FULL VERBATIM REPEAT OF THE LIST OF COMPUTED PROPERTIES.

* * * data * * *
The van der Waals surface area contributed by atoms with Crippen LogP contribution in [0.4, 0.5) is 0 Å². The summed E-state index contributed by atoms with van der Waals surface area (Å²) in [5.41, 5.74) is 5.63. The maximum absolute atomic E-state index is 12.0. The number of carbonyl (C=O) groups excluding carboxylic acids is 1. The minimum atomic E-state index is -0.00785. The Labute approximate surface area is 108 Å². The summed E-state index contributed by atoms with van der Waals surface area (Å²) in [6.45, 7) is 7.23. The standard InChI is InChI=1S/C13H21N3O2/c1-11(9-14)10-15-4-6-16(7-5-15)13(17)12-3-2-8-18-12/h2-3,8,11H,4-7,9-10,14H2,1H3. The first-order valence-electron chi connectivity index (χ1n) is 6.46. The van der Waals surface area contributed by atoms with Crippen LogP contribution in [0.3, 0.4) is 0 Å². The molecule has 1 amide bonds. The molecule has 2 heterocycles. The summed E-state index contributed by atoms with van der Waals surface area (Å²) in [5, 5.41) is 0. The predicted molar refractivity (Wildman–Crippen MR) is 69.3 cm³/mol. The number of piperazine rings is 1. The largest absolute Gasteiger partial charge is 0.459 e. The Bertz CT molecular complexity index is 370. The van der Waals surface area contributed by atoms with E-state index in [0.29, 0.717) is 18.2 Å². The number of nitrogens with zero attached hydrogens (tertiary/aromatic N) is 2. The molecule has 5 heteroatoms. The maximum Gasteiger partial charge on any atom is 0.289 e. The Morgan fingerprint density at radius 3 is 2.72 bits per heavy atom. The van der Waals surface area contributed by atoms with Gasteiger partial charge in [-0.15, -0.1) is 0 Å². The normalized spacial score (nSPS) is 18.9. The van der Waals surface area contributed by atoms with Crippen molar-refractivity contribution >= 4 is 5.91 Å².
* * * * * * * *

The van der Waals surface area contributed by atoms with Crippen LogP contribution in [0.4, 0.5) is 0 Å². The summed E-state index contributed by atoms with van der Waals surface area (Å²) in [5.41, 5.74) is 5.63. The maximum absolute atomic E-state index is 12.0. The number of carbonyl (C=O) groups excluding carboxylic acids is 1. The minimum atomic E-state index is -0.00785. The Labute approximate surface area is 108 Å². The summed E-state index contributed by atoms with van der Waals surface area (Å²) in [6.45, 7) is 7.23. The standard InChI is InChI=1S/C13H21N3O2/c1-11(9-14)10-15-4-6-16(7-5-15)13(17)12-3-2-8-18-12/h2-3,8,11H,4-7,9-10,14H2,1H3. The first-order valence-electron chi connectivity index (χ1n) is 6.46. The van der Waals surface area contributed by atoms with Crippen LogP contribution in [0.3, 0.4) is 0 Å². The molecule has 1 amide bonds. The molecule has 2 heterocycles. The summed E-state index contributed by atoms with van der Waals surface area (Å²) in [5, 5.41) is 0. The predicted molar refractivity (Wildman–Crippen MR) is 69.3 cm³/mol. The number of piperazine rings is 1. The largest absolute Gasteiger partial charge is 0.459 e. The Bertz CT molecular complexity index is 370. The van der Waals surface area contributed by atoms with E-state index in [0.29, 0.717) is 18.2 Å². The number of nitrogens with zero attached hydrogens (tertiary/aromatic N) is 2. The molecule has 5 heteroatoms. The maximum Gasteiger partial charge on any atom is 0.289 e. The Morgan fingerprint density at radius 3 is 2.72 bits per heavy atom. The van der Waals surface area contributed by atoms with Gasteiger partial charge in [-0.15, -0.1) is 0 Å². The normalized spacial score (nSPS) is 18.9. The van der Waals surface area contributed by atoms with Crippen molar-refractivity contribution >= 4 is 5.91 Å².